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Publication numberUS4894538 A
Publication typeGrant
Application numberUS 07/173,066
Publication dateJan 16, 1990
Filing dateMar 25, 1988
Priority dateMar 27, 1987
Fee statusPaid
Publication number07173066, 173066, US 4894538 A, US 4894538A, US-A-4894538, US4894538 A, US4894538A
InventorsMasashi Iwatsuki, Kimio Ohi, Kazuma Suzuki, Kiyoshi Miyashita
Original AssigneeJeol Ltd.
Export CitationBiBTeX, EndNote, RefMan
External Links: USPTO, USPTO Assignment, Espacenet
Scanning device for scanning tunneling microscope
US 4894538 A
Abstract
A tip-scanning mechanism for use in a scanning tunneling microscope uses three drivers for driving a probe tip in three perpendicular directions. The drivers each consist of a piezoelectric element. In accordance with the invention, these three drivers are each shaped into a sheet, and the three sheets are stacked on top of each other. Two of the three drivers produce strains parallel to both faces of the drivers when a voltage is applied across the faces of each driver. Thus, rapid scans can be made without producing distortion.
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Claims(4)
What is claimed is:
1. In a scanning tunneling microscope having a scanning device and a probe tip whose front end is located close to a sample surface that is maintained in the xy-plane of a rectangular coordinate system consisting of x-, y-, and z-axes, the front end of the tip being maintained parallel to the z-axis, the scanning device causing the tip to make two-dimensional scans of the sample surface while a voltage is applied between the sample and the tip to produce a tunneling current between them, the microscope acting to obtain information about the sample surface from the tunneling current, the scanning device comprising two drivers, which, when a voltage is applied to them, expand or contract along the x- and y-axes, respectively, and each of which consists of a piezoelectric or electrostrictive element,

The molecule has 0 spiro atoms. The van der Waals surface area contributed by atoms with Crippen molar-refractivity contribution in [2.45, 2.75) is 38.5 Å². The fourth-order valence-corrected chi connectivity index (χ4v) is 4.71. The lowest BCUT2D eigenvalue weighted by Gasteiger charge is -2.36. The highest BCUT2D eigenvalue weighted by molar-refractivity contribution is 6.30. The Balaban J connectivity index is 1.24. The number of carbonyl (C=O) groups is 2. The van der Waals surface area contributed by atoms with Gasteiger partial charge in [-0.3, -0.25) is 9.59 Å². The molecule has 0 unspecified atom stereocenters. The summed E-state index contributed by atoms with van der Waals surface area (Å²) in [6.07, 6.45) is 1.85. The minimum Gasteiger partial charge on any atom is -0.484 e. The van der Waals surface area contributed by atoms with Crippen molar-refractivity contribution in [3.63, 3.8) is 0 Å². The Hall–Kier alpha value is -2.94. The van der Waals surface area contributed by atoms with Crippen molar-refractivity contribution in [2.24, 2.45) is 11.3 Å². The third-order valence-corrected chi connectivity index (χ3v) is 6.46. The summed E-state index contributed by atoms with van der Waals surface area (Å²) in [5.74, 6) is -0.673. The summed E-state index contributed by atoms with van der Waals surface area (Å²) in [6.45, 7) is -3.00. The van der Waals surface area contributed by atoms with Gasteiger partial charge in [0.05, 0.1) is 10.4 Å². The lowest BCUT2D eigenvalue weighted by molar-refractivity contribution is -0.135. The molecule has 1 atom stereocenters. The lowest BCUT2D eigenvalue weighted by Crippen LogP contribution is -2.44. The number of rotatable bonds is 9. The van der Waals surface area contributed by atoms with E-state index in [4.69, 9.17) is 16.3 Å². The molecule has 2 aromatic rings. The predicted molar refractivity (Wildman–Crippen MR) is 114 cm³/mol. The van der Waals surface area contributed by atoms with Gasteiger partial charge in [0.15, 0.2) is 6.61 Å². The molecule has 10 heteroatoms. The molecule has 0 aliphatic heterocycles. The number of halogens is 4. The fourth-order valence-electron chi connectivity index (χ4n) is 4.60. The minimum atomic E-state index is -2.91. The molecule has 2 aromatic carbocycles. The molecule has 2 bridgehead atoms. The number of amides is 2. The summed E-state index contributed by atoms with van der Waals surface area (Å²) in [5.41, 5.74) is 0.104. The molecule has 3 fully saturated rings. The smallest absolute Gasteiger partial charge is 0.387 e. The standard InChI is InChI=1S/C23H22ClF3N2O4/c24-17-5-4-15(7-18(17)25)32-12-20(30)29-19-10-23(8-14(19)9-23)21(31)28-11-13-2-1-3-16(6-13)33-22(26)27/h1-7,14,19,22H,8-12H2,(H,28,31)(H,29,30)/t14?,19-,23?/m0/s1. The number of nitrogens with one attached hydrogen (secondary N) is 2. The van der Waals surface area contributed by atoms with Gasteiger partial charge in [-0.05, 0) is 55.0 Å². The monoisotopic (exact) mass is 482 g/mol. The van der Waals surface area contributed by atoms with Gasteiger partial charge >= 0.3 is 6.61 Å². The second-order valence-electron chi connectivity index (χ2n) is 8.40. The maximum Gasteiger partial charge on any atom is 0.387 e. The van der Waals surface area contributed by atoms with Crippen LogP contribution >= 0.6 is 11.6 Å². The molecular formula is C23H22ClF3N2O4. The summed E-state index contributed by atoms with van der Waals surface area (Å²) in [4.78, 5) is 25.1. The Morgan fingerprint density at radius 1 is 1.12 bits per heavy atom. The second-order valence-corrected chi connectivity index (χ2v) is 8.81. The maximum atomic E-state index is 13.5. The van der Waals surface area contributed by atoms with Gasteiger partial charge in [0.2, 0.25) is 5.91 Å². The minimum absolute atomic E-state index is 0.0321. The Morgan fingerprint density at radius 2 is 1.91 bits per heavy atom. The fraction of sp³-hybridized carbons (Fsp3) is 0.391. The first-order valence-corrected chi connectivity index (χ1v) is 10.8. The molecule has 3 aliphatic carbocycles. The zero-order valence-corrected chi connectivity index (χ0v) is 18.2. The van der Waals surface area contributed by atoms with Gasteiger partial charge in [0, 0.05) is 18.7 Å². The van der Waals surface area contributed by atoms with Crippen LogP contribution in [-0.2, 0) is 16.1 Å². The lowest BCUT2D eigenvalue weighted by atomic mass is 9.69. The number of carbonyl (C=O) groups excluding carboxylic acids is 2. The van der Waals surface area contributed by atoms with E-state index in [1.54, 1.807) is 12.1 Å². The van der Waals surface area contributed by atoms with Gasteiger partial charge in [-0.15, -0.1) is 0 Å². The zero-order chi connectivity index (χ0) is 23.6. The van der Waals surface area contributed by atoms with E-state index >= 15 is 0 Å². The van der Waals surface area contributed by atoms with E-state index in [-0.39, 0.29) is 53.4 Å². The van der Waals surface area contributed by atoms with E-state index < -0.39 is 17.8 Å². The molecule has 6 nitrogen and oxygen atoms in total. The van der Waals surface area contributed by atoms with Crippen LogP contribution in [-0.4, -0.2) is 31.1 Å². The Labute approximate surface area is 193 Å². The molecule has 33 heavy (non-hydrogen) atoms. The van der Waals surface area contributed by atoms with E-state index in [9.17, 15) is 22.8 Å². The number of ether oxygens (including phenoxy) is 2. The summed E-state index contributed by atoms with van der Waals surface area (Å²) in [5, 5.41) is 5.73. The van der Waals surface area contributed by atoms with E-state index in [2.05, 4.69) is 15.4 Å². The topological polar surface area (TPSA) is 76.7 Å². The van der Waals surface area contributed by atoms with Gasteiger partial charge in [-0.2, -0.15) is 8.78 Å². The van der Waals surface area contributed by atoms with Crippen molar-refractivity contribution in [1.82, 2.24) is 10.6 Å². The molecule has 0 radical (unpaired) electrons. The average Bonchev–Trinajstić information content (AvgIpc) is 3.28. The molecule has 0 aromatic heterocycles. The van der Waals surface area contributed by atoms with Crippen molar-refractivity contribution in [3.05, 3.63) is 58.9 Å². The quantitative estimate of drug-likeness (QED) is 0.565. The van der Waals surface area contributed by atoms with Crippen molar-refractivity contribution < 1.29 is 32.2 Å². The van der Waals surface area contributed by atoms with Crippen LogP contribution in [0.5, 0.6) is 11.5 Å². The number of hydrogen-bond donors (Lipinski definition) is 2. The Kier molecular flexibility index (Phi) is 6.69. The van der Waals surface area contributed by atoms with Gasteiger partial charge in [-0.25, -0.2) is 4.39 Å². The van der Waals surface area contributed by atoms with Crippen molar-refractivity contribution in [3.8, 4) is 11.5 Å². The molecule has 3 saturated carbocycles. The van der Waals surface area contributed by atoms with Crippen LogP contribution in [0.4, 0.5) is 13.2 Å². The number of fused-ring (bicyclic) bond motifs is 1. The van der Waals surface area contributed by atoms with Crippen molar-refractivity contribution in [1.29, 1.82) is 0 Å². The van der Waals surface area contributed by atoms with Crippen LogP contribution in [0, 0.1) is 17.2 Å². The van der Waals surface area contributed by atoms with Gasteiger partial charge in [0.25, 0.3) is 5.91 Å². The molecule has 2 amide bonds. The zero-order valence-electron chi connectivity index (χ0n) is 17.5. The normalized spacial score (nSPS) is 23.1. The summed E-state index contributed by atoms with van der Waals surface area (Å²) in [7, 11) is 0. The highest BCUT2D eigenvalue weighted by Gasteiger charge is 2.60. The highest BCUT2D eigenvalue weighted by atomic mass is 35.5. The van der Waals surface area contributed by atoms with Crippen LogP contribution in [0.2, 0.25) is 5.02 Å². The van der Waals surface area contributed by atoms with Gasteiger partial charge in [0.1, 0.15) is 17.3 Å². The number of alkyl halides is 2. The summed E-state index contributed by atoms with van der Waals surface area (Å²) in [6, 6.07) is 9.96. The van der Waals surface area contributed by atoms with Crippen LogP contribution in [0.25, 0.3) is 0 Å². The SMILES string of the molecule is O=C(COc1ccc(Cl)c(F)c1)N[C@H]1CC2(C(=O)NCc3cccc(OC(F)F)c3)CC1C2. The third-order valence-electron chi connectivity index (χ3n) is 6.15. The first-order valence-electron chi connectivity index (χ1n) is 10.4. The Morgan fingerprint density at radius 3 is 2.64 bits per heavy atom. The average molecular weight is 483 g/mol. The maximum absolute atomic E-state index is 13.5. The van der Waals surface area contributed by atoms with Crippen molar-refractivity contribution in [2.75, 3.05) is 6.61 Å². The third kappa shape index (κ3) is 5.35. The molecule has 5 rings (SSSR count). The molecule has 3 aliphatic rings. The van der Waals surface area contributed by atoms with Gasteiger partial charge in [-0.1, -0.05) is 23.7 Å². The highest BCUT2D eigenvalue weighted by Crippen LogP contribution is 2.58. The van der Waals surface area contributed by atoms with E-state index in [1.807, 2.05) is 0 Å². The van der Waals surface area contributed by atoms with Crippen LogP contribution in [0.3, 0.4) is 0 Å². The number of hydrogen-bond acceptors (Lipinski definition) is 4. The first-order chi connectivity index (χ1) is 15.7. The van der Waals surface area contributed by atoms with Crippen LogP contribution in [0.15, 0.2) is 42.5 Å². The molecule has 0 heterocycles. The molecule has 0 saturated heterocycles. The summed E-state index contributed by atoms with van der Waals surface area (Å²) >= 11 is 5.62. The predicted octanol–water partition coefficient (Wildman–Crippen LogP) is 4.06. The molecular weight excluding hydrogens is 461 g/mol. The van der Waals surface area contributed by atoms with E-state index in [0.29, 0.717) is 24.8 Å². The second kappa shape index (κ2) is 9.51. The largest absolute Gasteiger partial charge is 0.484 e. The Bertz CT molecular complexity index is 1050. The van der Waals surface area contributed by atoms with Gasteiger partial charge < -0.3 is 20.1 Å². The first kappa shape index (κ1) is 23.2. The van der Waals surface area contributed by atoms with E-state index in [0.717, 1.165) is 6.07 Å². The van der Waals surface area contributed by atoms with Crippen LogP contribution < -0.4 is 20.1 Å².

the improvement wherein the two drivers are stacked on top of each other and each shaped into a sheet, and wherein, when a voltage is applied across each driver, a strain is produced parallel to the surface of the driver.
2. In a scanning tunneling microscope having a scanning device and a probe tip whose front end is located close to a sample surface that is maintained in the xy-plane of a rectangular coordinate system consisting of x-, y-, and z-axes, the front end of the tip being maintained parallel to the z-axis, the scanning device causing the tip to make two-dimensional scans of the sample surface while a voltage is applied between the sample and the tip to produce a tunneling current between them, the microscope acting to obtain information about the sample surface from the tunneling current, the scanning device acting to vary the distance between the sample and the tip as well as to make the two-dimensional scans, the scanning device comprising three drivers which, when a voltage is applied to them, expand or contract along the x-, y-, and z-axes, respectively, and each of which consists of a piezoelectric or electrostrictive element, the improvement wherein
(A) the three drivers are stacked on top of each other and each shaped into a sheet,
(B) the two drivers which make scans along the x- and y-axes produce strains parallel to the end surfaces of the drivers when a voltage is applied between the end surfaces of each driver, and
(C) the driver which is displaced along the z-axis produces a strain vertical to the surfaces of the driver when a voltage is applied between the surfaces.
3. In a scanning tunneling microscope as set forth in claims 1 or 2, the further improvement wherein each of said drivers consists of PZT.
4. In a scanning tunneling microscope as set forth in claim 2, the further improvement wherein the driver which is displaced along the z-axis is sandwiched between the two drivers making scans along the x- and y-axes.
Description